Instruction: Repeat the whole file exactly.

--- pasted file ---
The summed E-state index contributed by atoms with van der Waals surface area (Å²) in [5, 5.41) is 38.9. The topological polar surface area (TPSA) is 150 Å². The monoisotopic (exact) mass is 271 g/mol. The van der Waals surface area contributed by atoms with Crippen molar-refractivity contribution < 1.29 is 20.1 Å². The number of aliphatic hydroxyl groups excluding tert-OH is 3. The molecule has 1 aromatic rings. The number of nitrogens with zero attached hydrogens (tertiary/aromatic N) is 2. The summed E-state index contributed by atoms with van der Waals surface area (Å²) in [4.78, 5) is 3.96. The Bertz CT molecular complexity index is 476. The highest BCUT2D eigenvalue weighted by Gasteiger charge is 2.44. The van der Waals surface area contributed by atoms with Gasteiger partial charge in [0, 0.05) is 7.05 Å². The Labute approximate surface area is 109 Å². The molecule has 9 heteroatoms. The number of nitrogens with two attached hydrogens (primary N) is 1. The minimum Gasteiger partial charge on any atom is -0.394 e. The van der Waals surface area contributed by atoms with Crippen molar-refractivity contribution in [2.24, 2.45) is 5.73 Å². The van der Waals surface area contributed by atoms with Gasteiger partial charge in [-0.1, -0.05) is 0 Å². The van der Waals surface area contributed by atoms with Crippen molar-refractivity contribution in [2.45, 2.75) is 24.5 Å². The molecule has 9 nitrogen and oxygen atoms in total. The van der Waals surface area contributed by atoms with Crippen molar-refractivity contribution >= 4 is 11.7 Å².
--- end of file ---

The summed E-state index contributed by atoms with van der Waals surface area (Å²) in [5, 5.41) is 38.9. The topological polar surface area (TPSA) is 150 Å². The monoisotopic (exact) mass is 271 g/mol. The van der Waals surface area contributed by atoms with Crippen molar-refractivity contribution < 1.29 is 20.1 Å². The number of aliphatic hydroxyl groups excluding tert-OH is 3. The molecule has 1 aromatic rings. The number of nitrogens with zero attached hydrogens (tertiary/aromatic N) is 2. The summed E-state index contributed by atoms with van der Waals surface area (Å²) in [4.78, 5) is 3.96. The Bertz CT molecular complexity index is 476. The highest BCUT2D eigenvalue weighted by Gasteiger charge is 2.44. The van der Waals surface area contributed by atoms with Gasteiger partial charge in [0, 0.05) is 7.05 Å². The Labute approximate surface area is 109 Å². The molecule has 9 heteroatoms. The number of nitrogens with two attached hydrogens (primary N) is 1. The minimum Gasteiger partial charge on any atom is -0.394 e. The van der Waals surface area contributed by atoms with Crippen molar-refractivity contribution in [2.24, 2.45) is 5.73 Å². The van der Waals surface area contributed by atoms with Gasteiger partial charge in [-0.1, -0.05) is 0 Å². The van der Waals surface area contributed by atoms with Crippen molar-refractivity contribution in [2.45, 2.75) is 24.5 Å². The molecule has 9 nitrogen and oxygen atoms in total. The van der Waals surface area contributed by atoms with Crippen molar-refractivity contribution >= 4 is 11.7 Å².